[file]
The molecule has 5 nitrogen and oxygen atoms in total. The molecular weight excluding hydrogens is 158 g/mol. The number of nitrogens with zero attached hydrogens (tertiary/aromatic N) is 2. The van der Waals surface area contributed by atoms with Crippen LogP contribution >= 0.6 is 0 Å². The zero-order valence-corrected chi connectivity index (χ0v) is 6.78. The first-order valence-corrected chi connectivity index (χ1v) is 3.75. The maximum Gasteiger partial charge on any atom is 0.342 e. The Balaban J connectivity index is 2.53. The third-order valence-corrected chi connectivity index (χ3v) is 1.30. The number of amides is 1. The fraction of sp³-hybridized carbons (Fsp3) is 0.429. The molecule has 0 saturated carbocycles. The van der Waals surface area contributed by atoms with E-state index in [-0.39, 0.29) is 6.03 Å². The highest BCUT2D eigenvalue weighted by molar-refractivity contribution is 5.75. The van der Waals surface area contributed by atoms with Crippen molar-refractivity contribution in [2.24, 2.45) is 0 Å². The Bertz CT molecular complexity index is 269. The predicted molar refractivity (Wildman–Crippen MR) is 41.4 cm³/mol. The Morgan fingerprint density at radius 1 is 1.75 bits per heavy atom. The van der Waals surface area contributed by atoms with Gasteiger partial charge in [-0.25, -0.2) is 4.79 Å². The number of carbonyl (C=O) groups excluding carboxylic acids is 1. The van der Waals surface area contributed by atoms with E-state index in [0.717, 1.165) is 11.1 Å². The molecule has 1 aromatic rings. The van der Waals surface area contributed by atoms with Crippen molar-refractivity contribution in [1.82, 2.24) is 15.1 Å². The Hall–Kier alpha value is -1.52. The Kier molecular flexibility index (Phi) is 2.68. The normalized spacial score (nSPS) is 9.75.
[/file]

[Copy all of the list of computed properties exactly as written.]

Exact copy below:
The molecule has 5 nitrogen and oxygen atoms in total. The molecular weight excluding hydrogens is 158 g/mol. The number of nitrogens with zero attached hydrogens (tertiary/aromatic N) is 2. The van der Waals surface area contributed by atoms with Crippen LogP contribution >= 0.6 is 0 Å². The zero-order valence-corrected chi connectivity index (χ0v) is 6.78. The first-order valence-corrected chi connectivity index (χ1v) is 3.75. The maximum Gasteiger partial charge on any atom is 0.342 e. The Balaban J connectivity index is 2.53. The third-order valence-corrected chi connectivity index (χ3v) is 1.30. The number of amides is 1. The fraction of sp³-hybridized carbons (Fsp3) is 0.429. The molecule has 0 saturated carbocycles. The van der Waals surface area contributed by atoms with E-state index in [-0.39, 0.29) is 6.03 Å². The highest BCUT2D eigenvalue weighted by molar-refractivity contribution is 5.75. The van der Waals surface area contributed by atoms with Crippen molar-refractivity contribution in [2.24, 2.45) is 0 Å². The Bertz CT molecular complexity index is 269. The predicted molar refractivity (Wildman–Crippen MR) is 41.4 cm³/mol. The Morgan fingerprint density at radius 1 is 1.75 bits per heavy atom. The van der Waals surface area contributed by atoms with Gasteiger partial charge in [-0.25, -0.2) is 4.79 Å². The number of carbonyl (C=O) groups excluding carboxylic acids is 1. The van der Waals surface area contributed by atoms with E-state index in [0.717, 1.165) is 11.1 Å². The molecule has 1 aromatic rings. The van der Waals surface area contributed by atoms with Crippen molar-refractivity contribution in [1.82, 2.24) is 15.1 Å². The Hall–Kier alpha value is -1.52. The Kier molecular flexibility index (Phi) is 2.68. The normalized spacial score (nSPS) is 9.75.